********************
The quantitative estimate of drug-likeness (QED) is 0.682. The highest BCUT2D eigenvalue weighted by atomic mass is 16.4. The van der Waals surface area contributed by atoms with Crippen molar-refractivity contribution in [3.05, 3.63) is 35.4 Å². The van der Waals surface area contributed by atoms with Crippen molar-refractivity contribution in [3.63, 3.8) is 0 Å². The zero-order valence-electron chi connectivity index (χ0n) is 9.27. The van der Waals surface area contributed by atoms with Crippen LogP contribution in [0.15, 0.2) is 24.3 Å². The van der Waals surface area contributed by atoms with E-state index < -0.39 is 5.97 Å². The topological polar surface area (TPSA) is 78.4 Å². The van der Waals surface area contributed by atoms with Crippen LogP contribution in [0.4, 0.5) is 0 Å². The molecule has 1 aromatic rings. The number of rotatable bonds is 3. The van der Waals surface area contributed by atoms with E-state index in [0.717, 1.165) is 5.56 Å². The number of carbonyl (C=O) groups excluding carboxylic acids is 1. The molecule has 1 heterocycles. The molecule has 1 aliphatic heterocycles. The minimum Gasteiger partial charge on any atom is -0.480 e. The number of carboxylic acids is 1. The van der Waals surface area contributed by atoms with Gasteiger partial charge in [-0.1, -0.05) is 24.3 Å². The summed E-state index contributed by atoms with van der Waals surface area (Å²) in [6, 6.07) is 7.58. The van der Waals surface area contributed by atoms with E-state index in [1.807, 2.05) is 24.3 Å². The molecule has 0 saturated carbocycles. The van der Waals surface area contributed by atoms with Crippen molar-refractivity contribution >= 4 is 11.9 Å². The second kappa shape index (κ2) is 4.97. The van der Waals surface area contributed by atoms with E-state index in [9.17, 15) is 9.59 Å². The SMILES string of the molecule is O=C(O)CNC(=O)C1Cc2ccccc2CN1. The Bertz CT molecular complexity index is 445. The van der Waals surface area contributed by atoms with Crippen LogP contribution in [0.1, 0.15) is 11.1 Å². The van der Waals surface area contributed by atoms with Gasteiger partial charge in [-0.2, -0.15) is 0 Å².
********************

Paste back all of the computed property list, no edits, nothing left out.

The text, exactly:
The quantitative estimate of drug-likeness (QED) is 0.682. The highest BCUT2D eigenvalue weighted by atomic mass is 16.4. The van der Waals surface area contributed by atoms with Crippen molar-refractivity contribution in [3.05, 3.63) is 35.4 Å². The van der Waals surface area contributed by atoms with Crippen molar-refractivity contribution in [3.63, 3.8) is 0 Å². The zero-order valence-electron chi connectivity index (χ0n) is 9.27. The van der Waals surface area contributed by atoms with Crippen LogP contribution in [0.15, 0.2) is 24.3 Å². The van der Waals surface area contributed by atoms with E-state index < -0.39 is 5.97 Å². The topological polar surface area (TPSA) is 78.4 Å². The van der Waals surface area contributed by atoms with Crippen LogP contribution in [0.4, 0.5) is 0 Å². The molecule has 1 aromatic rings. The number of rotatable bonds is 3. The van der Waals surface area contributed by atoms with E-state index in [0.717, 1.165) is 5.56 Å². The number of carbonyl (C=O) groups excluding carboxylic acids is 1. The molecule has 1 heterocycles. The molecule has 1 aliphatic heterocycles. The minimum Gasteiger partial charge on any atom is -0.480 e. The number of carboxylic acids is 1. The van der Waals surface area contributed by atoms with Gasteiger partial charge in [-0.1, -0.05) is 24.3 Å². The summed E-state index contributed by atoms with van der Waals surface area (Å²) in [6, 6.07) is 7.58. The van der Waals surface area contributed by atoms with E-state index in [1.807, 2.05) is 24.3 Å². The molecule has 0 saturated carbocycles. The van der Waals surface area contributed by atoms with Crippen molar-refractivity contribution >= 4 is 11.9 Å². The second kappa shape index (κ2) is 4.97. The van der Waals surface area contributed by atoms with E-state index in [9.17, 15) is 9.59 Å². The SMILES string of the molecule is O=C(O)CNC(=O)C1Cc2ccccc2CN1. The Bertz CT molecular complexity index is 445. The van der Waals surface area contributed by atoms with Crippen LogP contribution in [0.1, 0.15) is 11.1 Å². The van der Waals surface area contributed by atoms with Gasteiger partial charge in [-0.2, -0.15) is 0 Å².